PHILIP DEAL BOOKS
brighter, more colorful, less colorful, more like me, less like me, like I want it, like he wants it, if she wants it, when I want it, where it should be!
Snorkel Face Phil. Acrylic on wood board, balsa, sea shells, and eye pieces, with unpainted glass rods. Frame boards cut by Jennifer McCoy, then painted and assembled by artist.
My wife asked me to find a place for a new piece of furniture, so while she was out one afternoon I placed her new shelves under a painting in our living room, then covered the shelves with some of my art and photos!
Each of these pieces is finished in a beautiful two-part resin, a product offered by my good friends at Art Resin. I love using this resin because it adds a high-quality sheen to any kind of art, and because it is completely safe to use. I work in a carpeted room, with a large carpet remnant under my work table, and I feel completely comfortable applying resin there.
The above painting was done on wood. My sister cuts my mitered side boards for me, which I then paint and assemble into boxes. Art Resin pulls my finished pieces together nicely, and makes my art distinctive. The resin finish is very eye catching, and creates an instant subject of discussion: How did you do that? What is that?
I love using resin on acrylics. The finish works beautifully with acrylic colors, and it’s fun being able to tell people Go ahead and pick it up. You can’t hurt it.
I also use Art Resin for colored pencil pieces. I sometimes use inexpensive cuts of wood, or irregular cuts, to create unique shapes. A resin finish then turns the outside edges into attractive borders.
Art resin works beautifully with photographs, and by painting the outside edges of my underwater photos different colors I’m able to create interesting underwater art.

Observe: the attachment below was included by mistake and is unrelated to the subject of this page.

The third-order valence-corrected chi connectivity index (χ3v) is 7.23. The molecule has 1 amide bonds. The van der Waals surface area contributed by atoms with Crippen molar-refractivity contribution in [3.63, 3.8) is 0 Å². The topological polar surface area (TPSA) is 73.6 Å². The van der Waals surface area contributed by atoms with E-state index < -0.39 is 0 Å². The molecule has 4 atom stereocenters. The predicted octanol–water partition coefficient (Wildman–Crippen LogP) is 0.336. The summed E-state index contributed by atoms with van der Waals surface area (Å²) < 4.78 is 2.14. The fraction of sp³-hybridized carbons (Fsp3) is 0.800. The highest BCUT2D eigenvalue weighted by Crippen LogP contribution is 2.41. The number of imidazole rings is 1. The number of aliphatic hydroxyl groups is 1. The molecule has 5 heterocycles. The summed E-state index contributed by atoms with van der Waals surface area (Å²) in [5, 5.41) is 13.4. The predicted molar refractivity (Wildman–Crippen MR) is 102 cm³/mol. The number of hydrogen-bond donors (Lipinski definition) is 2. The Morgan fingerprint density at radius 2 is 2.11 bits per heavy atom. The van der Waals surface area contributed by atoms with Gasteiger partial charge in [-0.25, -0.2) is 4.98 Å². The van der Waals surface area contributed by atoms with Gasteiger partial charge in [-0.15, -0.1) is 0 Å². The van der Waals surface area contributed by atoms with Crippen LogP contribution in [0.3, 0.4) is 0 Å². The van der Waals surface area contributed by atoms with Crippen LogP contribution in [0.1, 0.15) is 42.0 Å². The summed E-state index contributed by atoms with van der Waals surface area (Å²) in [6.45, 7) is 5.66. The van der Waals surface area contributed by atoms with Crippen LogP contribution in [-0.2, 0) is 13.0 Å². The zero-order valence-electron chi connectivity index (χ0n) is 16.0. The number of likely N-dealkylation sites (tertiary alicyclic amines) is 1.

Here’s my next piece, set up before board assembly, or resin application…
and to wrap up, let’s go back to the very beginning, my studio and work table ready for applying resin!
Check out Art Resin to learn more. Their site is full of videos and photos and tips, and they have the most complete and helfpul FAQs I’ve ever seen.
Every painting takes away and gives. The taking from is always my fault, and should never be blamed on the art I’m trying to make.
I curse when my finger drags through chalky black pastel, forcing me to enter the always risky land of “removing.”
Each time I find paint smeared on the handle of a brush, or on the outside of my hand, which happens every single time I paint and should therefore be expected, I act as if an evil spirit has inhabited my studio for the sole purpose of keeping me from succeeding.
In the end, magically, all this taking doesn’t matter. I look at what I have done, and smile. Look, I think, even an over-emotional high-strung eccentric can make art. And then I thank art, for not caring about my deficiencies, for ignoring my imperfections, for inviting me back to the one place I have found that welcomes anyone willing to try.
When my daughter says Daddy a certain way,
as if tiptoeing my name into the ocean
to find out how warm I am,
I know what’s coming.
A game of What if My Name Was?
or Can You Do This?
No, Not Like That, I said
Whatever she does next,
her headstand from a crooked tripod,
that folded guru yoga pose
no one should be able to do,
I twist, gyrate, and contort
burning to shape This into